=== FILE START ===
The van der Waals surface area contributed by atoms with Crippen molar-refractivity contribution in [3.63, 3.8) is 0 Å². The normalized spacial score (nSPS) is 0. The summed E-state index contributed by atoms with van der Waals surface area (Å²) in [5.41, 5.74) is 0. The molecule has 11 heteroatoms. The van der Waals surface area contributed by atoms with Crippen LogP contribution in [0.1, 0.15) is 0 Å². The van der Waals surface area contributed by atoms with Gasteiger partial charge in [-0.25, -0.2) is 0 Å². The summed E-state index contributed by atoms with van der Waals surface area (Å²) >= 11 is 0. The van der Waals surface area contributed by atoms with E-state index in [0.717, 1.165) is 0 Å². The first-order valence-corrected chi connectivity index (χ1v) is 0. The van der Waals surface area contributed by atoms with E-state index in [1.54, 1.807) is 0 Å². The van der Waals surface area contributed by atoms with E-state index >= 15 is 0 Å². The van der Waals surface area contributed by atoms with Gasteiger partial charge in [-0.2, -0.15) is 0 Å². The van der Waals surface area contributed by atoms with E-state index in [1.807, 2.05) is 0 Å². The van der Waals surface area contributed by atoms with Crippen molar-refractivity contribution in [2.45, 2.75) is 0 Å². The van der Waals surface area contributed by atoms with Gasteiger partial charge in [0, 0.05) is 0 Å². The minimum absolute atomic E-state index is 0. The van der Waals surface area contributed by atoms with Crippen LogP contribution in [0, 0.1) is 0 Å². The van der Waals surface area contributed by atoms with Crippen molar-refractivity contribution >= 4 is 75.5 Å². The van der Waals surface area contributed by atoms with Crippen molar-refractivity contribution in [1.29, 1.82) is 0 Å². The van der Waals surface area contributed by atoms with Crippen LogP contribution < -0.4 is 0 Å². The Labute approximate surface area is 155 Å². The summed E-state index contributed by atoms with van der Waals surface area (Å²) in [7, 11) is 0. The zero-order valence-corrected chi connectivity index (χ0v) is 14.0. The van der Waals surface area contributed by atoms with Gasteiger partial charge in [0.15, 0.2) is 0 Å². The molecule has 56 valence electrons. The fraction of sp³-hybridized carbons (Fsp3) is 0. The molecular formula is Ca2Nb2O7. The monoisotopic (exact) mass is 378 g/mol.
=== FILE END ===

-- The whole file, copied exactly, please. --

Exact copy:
The van der Waals surface area contributed by atoms with Crippen molar-refractivity contribution in [3.63, 3.8) is 0 Å². The normalized spacial score (nSPS) is 0. The summed E-state index contributed by atoms with van der Waals surface area (Å²) in [5.41, 5.74) is 0. The molecule has 11 heteroatoms. The van der Waals surface area contributed by atoms with Crippen LogP contribution in [0.1, 0.15) is 0 Å². The van der Waals surface area contributed by atoms with Gasteiger partial charge in [-0.25, -0.2) is 0 Å². The summed E-state index contributed by atoms with van der Waals surface area (Å²) >= 11 is 0. The van der Waals surface area contributed by atoms with E-state index in [0.717, 1.165) is 0 Å². The first-order valence-corrected chi connectivity index (χ1v) is 0. The van der Waals surface area contributed by atoms with E-state index in [1.54, 1.807) is 0 Å². The van der Waals surface area contributed by atoms with E-state index >= 15 is 0 Å². The van der Waals surface area contributed by atoms with Gasteiger partial charge in [-0.2, -0.15) is 0 Å². The van der Waals surface area contributed by atoms with E-state index in [1.807, 2.05) is 0 Å². The van der Waals surface area contributed by atoms with Crippen molar-refractivity contribution in [2.45, 2.75) is 0 Å². The van der Waals surface area contributed by atoms with Gasteiger partial charge in [0, 0.05) is 0 Å². The minimum absolute atomic E-state index is 0. The van der Waals surface area contributed by atoms with Crippen LogP contribution in [0, 0.1) is 0 Å². The van der Waals surface area contributed by atoms with Crippen molar-refractivity contribution >= 4 is 75.5 Å². The van der Waals surface area contributed by atoms with Crippen molar-refractivity contribution in [1.29, 1.82) is 0 Å². The van der Waals surface area contributed by atoms with Crippen LogP contribution < -0.4 is 0 Å². The Labute approximate surface area is 155 Å². The summed E-state index contributed by atoms with van der Waals surface area (Å²) in [7, 11) is 0. The zero-order valence-corrected chi connectivity index (χ0v) is 14.0. The van der Waals surface area contributed by atoms with Gasteiger partial charge in [0.15, 0.2) is 0 Å². The molecule has 56 valence electrons. The fraction of sp³-hybridized carbons (Fsp3) is 0. The molecular formula is Ca2Nb2O7. The monoisotopic (exact) mass is 378 g/mol.